Monday, September 25, 2006

Charles Bukowski --- "Born Into This"

Over the years I have maintained a strong attachment to the work of Charles Bukowski. It is not without ambivalence that I admit to this sentiment. His work is at times objectionable, simplistic and cliche. Yet it is by far the most accessible poetry I have ever come across. There are many who now credit him with grabbing the poetic form from the hands of dilettantes and academics, and placing it firmly within working class hands. Of course this affinity plays against the legions of lost twentysomethings who have sunk themselves through drink and underemployment, in a futile attempt to slice off a bit of his muddled magic. His work has been the blueprint for much wasted talent. And yet I am often inspired to write when I read his words... even in the throes of full adulthood.

I remember where I was when Bukowski died. I was lolling about on a girlfriend's bed in the middle of the afternoon, and watching her television. Kurt Loder, of MTV News, delivered the story. "Hank" had finally acquired cultural cache among "the hipsters", and the coverage of his death was played as if it was cutting-edge journalism. Somehow the news seemed cheapened, but it was debasedly fitting that I heard about Bukowski's tragic end in this manner. I felt a palpable sadness, and yet knew that a laconic acceptance was more appropriate. I continued to read his work, and posthumous volumes followed, one after another for years.

Finally a decent documentary of his life has been released- director John Dullaghan's "Born Into This" (2003). Dullaghan made the proper choice of minimizing academic interpretation. Accounts of Bukowski's life are presented by his ex-girlfriends, friends, and colleagues. But most significantly the bulk of the film consists of collected footage of the man himself. This is Bukowski as icon. We see him reading, driving, musing philosophically, and interacting with his lovers. We are even treated to Barbet Schroeder's footage of him at his misogynistic worst. Yet his complexity of character often slips past his tough exterior. He was much more than his public image. Despite what he would have you believe in his poetry, there was more to his life than women, horses, bars, classical music and fighting. Bukowski was a biographer... Not just of himself, but of the city he lived in- the underbelly of Twentieth Century Los Angeles... And of all those men living working-class lives of anonymous, but not-so-quiet, desperation.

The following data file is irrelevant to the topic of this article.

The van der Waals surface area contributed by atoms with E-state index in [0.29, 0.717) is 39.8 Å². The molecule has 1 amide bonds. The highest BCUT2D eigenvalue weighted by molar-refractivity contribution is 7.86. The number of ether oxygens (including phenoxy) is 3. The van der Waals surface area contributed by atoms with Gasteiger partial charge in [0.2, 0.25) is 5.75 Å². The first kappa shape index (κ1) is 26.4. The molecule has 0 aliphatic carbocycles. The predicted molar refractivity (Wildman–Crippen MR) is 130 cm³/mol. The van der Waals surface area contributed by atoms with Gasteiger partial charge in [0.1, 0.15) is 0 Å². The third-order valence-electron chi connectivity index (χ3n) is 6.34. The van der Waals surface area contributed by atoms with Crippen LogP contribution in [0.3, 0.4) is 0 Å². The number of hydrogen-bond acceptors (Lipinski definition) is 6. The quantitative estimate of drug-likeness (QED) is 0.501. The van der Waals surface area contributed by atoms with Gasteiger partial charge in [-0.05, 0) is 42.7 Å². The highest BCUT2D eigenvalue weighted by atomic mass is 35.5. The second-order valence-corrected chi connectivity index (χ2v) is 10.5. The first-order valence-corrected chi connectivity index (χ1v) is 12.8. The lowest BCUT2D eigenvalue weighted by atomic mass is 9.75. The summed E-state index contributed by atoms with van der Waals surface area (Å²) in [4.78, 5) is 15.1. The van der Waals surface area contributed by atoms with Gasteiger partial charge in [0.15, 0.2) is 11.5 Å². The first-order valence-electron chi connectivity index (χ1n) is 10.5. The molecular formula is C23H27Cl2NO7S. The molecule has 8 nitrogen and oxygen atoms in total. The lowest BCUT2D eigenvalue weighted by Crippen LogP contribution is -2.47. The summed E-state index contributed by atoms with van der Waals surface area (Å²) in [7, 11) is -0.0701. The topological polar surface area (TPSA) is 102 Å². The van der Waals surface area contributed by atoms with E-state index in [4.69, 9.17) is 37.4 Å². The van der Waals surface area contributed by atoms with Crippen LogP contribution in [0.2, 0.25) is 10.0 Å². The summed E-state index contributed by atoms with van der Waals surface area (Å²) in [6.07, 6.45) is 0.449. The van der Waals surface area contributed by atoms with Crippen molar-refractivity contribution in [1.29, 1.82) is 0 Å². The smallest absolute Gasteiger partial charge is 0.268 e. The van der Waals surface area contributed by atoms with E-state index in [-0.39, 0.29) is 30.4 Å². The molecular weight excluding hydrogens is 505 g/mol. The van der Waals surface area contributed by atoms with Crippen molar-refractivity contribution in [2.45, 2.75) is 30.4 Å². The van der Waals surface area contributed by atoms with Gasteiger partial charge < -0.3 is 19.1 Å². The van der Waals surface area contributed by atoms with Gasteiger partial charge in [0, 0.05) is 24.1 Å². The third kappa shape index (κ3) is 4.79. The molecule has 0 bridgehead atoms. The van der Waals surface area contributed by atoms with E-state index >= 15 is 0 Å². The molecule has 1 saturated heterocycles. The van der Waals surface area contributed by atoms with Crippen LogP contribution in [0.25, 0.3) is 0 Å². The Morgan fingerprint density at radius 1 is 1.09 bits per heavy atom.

I've seen it often repeated that appreciating Bukowski is appropriate for a young man, but exposes a lack of sophistication in a "mature adult". While I can understand why people make this claim, I don't entirely agree. You may have to sift through a lot of posturing, but there is both simplicity and wisdom in his work... and to deny these qualities is to descend into the sort of myopia that Bukowski resisted his entire life. For whatever flaws this documentary may contain... it avoids the type of manufactured exploitation of identity that the poet himself sometimes fell prey to.


Anonymous jefg said...

I recall that Bukowski was not known to me until after his death. I becam acquainted with his works in a very strange (and private)way. It was not until the later 1990's that I read several of his works. A couple of things stick in my mind about the video bio, which I watched some time ago. Bukowski lived through the depression, and I believe that influenced him greatly. I found it interesting that he worked in a very mundane job at the post office for twelve years (both delivery and sorting mail), once having to beg to get his job back. He did not achieve any form of commercial success to late in his life. Much of his art seems to have emanated from pain in his life. I remember him saying his father used to beat him with a strap. In the bio they talked about little monographs that he published. I wasn't familiar with work in that format, though I lived during that time period.

Then, there were a few things he said or wrote that also stuck with me. He said there is a little bit of woman inside all of us (men). One of his poems included the line "There's a bulebird in my heart that wants to get out". Both these lines I felt very un-Bukoski like. And, on solitude, "there are worse things than being alone". So true. It came as no surprise that Tom Waits was one of his admireres.

Lastly, and leastly, have you noticed how much Bruce Springstein is begining to look like Bukowski? No, I suppose you haven't.

9:55 PM  

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